The Axemen Rugby Club is back at it for a new season, with some highlights including a more competitive men's division, an expanded youth division and free women's programming.
Speaking on Sept. 9, Blake Mahovic, the club's director of rugby, said that registration for the association is open for men, women and youth.
The youth program is expanding to allow children and teens up until the under-16 division a chance to play.
At the same time, the men's rugby division is seeing some pretty substantive changes as well. One of the men's teams has been promoted to first division, meaning the group has been deemed skilled enough to take on stiffer competition.
First division is second only to the premier division, which has stringent requirements about field size. At the moment, Axemen can't meet those regulations, because they don't have their own facilities.
"That is the top that we're able to go into right now. And it's a pretty serious level of competition," Mahovic said.
At the same time, there is still a men's team competing in the third division, which affords more casual players the chance to test themselves.
Women's programming is also available, and, at the moment, is free.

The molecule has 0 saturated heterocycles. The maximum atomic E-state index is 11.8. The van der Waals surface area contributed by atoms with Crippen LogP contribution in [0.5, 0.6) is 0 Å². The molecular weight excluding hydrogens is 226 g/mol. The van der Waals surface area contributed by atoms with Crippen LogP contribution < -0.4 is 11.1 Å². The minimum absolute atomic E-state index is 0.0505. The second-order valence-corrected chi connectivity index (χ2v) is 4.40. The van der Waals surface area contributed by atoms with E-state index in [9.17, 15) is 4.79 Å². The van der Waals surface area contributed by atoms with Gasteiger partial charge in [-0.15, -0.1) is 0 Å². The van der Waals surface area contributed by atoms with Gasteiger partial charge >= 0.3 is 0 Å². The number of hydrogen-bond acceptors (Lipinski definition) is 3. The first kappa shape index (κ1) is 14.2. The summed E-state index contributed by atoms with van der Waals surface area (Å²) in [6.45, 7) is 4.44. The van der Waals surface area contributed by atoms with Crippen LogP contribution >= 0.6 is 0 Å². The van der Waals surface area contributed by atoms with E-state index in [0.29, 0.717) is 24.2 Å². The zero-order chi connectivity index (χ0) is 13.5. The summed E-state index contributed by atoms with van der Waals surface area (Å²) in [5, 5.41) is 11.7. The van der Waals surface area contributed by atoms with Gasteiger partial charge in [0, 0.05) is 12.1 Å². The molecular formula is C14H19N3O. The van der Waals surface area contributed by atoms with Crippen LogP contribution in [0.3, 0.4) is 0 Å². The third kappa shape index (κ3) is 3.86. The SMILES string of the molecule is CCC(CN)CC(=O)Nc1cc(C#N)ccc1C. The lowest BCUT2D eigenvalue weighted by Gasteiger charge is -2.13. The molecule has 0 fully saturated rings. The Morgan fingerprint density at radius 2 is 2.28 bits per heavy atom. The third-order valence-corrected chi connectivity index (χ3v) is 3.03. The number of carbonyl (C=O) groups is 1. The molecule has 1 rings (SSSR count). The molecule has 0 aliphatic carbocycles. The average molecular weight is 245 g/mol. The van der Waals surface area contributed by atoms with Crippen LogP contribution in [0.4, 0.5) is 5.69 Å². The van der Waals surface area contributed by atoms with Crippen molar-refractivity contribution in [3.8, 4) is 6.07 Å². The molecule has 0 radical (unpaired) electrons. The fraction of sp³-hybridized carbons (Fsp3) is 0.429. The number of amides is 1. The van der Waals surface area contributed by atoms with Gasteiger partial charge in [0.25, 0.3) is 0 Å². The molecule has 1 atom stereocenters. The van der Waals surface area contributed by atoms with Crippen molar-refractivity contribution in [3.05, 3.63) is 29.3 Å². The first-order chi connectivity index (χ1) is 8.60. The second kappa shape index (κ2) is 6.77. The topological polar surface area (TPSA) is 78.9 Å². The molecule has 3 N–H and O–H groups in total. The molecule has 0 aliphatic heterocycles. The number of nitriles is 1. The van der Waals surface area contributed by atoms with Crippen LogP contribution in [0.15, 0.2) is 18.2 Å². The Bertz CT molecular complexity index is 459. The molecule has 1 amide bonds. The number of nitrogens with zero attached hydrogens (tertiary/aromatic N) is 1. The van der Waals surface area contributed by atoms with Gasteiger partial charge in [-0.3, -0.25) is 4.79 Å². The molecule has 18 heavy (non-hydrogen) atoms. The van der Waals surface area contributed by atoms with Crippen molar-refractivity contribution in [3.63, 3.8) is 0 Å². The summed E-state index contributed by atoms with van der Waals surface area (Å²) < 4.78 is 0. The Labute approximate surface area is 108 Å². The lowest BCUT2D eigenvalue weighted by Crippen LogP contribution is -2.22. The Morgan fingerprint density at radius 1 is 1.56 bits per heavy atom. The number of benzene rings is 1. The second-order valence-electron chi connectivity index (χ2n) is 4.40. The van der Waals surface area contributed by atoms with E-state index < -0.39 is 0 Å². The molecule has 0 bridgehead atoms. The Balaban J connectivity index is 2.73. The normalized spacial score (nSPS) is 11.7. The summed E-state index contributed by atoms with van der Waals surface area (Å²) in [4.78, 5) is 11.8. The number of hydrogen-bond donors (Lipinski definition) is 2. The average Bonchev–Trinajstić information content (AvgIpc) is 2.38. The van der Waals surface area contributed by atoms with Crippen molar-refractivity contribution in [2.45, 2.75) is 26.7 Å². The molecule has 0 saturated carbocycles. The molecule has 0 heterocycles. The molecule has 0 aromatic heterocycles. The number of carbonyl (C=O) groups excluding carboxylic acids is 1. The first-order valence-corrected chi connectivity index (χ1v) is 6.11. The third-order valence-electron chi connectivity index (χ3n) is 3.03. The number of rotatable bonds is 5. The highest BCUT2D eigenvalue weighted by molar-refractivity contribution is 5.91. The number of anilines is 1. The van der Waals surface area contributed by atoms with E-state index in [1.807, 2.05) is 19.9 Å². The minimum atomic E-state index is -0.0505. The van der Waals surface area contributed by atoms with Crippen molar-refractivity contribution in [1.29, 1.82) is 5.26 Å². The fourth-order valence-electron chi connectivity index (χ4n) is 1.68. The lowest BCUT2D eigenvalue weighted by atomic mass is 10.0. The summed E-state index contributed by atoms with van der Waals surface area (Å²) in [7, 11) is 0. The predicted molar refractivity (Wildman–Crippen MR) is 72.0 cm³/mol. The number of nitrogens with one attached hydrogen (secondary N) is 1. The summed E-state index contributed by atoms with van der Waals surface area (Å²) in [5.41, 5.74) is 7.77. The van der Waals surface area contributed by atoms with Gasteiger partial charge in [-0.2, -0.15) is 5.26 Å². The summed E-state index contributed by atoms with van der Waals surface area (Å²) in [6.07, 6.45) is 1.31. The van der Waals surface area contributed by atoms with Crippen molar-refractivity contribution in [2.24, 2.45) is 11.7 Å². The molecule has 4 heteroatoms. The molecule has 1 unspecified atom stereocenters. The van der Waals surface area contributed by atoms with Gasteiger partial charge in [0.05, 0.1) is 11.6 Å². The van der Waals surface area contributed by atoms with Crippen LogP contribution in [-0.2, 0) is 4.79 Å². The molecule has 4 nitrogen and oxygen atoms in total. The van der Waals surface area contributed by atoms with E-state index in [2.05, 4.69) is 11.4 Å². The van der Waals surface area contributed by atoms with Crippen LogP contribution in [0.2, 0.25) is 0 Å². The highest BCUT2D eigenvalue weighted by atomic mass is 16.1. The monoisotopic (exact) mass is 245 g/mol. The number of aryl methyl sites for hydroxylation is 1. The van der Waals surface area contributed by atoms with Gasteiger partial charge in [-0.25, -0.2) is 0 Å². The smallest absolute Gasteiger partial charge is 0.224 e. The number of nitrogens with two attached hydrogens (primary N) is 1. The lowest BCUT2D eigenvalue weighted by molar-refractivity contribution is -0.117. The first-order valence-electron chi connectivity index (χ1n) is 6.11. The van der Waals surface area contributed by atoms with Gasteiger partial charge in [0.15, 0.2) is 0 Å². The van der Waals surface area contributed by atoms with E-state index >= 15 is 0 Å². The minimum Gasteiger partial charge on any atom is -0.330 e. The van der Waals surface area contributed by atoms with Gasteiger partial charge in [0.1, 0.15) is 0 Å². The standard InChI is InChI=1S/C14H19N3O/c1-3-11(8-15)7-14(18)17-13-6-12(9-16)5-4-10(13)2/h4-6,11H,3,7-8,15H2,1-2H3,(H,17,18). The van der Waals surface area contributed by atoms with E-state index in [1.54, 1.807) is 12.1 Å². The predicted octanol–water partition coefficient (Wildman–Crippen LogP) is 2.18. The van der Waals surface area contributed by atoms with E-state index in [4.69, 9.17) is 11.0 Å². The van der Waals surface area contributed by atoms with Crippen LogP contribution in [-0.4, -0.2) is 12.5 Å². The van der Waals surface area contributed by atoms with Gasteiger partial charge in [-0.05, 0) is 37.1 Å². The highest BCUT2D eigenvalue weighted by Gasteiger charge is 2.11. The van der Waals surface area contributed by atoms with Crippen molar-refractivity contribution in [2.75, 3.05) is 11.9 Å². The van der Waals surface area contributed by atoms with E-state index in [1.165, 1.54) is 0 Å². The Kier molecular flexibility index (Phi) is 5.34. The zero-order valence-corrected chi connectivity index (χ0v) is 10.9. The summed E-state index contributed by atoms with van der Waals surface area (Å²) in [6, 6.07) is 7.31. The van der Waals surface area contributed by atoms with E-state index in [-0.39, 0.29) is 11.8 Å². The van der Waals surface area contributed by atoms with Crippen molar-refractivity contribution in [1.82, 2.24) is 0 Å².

At this time, this division of the club is not so focused on competition but is rather devoting its attention to exercise, fitness, social bonds and general well-being.
"It's not competition based; it's more like a fitness and skills thing, which is just like an awesome community resource for anyone who's wanting to get out and meet people," said Mahvoic. "They're free right now. So that's a really great way for people just to get out and get to know each other."
Community touch rugby is another program that's being run for free.
However, Mahovic said that as much as possible, the club will cover whatever costs people cannot afford to pay for any of the programs, as the organization does not want financial circumstances to be a barrier.
"If the family is in a position where they don't have those funds available, we always make that free," he said. "So yeah, that's pretty big for us at the moment."
The club is also looking for opportunities to do outreach programs.
"We've been running school outreach programs," said Mahovic. "We're actually looking for more schools to partner with at the moment where we are able to offer subsidized or, depending on the programming, free programming to schools."
He added the club is also seeking to expand mental health initiatives.
The club is aiming to partner with BC Rugby to put together some mental health programming in November, Mahovic said.
Previously, the group made a well-received video advocating for mental health back when COVID lockdowns were in full effect. The group also hosted a suicide prevention workshop.
"[We're] really hoping this year to expand that," said Mahovic.
"So looking at that partnership with BC Rugby and doing something on a provincial level in terms of content creation. And then also inside Squamish, we're hoping to put on some free or donation-based programming within Squamish around health and mental health in that month of November as well."
He said the programs would be available for everyone, not just rugby players.